We have strict criteria for all of the funds we recommend, and we apply this system rigorously to ensure that we filter out those not worth our clients’ time or money. Even once they’ve been selected for inclusion in one of our portfolios, we carry out on-going performance, volatility and risk appraisals to ensure that selected funds maintain their position on merit.

 

The “Performance” section above might not make sense.

Here’s what we know. According to Morningstar, over the 10-year period ending October 12, 2019, U.S. stocks have gained 333 percent.  The global stock market has gained 238 percent.  Neither was a result of a “manager’s trading patterns.”  A rising tide raises all boats.  We should be careful not to confuse a trading strategy with the upward movement of the markets.

 

Here’s a practice that should NOT be followed: 

“Even once they’ve been selected for inclusion in one of our portfolios, we carry out on-going performance, volatility and risk appraisals to ensure that selected funds maintain their position on merit.”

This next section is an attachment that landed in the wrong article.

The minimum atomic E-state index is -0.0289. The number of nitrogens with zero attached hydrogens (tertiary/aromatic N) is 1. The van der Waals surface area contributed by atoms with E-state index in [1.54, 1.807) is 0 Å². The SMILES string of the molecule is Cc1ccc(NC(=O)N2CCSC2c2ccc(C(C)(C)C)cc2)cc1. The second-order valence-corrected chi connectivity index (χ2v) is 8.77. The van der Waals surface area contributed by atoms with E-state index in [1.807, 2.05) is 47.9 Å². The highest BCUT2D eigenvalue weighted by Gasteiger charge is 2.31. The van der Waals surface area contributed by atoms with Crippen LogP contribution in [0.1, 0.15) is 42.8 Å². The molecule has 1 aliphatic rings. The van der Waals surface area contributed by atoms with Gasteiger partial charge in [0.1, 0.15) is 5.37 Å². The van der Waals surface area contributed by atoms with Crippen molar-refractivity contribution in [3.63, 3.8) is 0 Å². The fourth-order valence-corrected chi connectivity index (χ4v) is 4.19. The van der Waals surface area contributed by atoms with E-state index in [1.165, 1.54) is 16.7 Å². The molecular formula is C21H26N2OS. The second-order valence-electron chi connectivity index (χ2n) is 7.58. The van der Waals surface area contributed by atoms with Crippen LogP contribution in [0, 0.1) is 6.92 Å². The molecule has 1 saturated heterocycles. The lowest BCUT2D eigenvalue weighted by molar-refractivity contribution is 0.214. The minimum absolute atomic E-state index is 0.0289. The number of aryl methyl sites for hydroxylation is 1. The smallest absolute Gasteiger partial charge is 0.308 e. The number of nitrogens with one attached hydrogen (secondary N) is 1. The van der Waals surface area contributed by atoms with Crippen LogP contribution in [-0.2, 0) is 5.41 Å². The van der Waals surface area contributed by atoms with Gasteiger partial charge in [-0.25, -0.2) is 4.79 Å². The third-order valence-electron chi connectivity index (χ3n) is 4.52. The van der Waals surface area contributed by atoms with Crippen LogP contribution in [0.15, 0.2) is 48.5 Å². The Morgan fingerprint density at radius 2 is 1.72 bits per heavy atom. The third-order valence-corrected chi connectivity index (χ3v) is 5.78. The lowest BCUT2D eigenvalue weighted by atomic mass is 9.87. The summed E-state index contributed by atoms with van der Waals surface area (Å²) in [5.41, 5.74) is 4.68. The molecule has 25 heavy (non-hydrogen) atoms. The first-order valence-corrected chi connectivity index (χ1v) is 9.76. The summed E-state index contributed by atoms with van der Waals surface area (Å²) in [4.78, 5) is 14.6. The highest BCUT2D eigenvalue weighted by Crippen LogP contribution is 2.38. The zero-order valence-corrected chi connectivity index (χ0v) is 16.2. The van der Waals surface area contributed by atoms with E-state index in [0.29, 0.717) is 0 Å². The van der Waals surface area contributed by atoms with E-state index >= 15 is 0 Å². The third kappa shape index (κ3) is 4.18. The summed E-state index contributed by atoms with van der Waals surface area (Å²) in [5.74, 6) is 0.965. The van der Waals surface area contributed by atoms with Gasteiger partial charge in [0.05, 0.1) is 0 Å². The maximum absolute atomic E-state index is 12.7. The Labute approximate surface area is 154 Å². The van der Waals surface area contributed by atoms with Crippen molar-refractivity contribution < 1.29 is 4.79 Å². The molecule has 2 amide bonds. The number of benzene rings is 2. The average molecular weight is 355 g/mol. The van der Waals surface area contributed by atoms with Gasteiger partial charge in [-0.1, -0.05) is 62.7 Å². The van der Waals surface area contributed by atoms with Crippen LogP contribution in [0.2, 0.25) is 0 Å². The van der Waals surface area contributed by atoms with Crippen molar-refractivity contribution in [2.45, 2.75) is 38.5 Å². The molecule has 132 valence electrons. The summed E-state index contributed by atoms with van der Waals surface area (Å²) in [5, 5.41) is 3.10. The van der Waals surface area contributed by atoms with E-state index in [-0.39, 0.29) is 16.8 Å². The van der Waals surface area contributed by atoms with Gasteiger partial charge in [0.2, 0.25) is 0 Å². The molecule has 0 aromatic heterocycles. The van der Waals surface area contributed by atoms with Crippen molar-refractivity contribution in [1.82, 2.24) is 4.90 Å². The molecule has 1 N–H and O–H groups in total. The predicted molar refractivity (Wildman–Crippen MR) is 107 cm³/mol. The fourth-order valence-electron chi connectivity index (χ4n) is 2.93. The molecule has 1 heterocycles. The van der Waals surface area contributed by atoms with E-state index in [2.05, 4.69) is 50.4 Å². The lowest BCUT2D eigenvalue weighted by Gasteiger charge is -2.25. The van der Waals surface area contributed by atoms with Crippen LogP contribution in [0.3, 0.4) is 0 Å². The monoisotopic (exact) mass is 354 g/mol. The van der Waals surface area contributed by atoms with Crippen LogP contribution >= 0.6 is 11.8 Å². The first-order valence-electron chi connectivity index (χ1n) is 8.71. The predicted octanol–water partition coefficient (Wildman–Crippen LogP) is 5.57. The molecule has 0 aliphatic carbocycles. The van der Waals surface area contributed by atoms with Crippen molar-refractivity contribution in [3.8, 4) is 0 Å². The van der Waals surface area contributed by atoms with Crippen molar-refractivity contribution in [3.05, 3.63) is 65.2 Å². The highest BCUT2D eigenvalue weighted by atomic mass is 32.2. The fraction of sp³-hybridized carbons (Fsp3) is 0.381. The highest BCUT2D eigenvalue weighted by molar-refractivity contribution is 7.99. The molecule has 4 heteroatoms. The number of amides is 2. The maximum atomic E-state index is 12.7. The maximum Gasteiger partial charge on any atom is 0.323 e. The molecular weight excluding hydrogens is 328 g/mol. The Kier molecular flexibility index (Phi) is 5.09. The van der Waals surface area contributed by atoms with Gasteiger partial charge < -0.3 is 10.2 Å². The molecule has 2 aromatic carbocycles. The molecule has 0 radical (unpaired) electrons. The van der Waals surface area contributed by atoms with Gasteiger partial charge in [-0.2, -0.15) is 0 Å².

It sounds intuitive. Pick actively managed funds that perform well. When they don’t perform well, replace them for actively managed funds that do perform well. But the SPIVA Persistence Scorecard says this doesn’t work. 

Expats, especially, need to be careful with their money. Finsbury might not be doing anything illegal.  But investors should be like smart consumers.  Are you eating cotton candy or a well-balanced meal? 

 

Here are several points to remember as an expat investor:

  1. Never invest in a product with a lock-in period. If you can’t withdraw everything you have invested, at any time, without paying a penalty, please don’t invest.
  2. If the investment company calls your investment contributions premiums, please don’t invest.  They will be trying to sell you an investment scheme coupled with an expensive and ineffective insurance policy.  I’ve written about some examples here.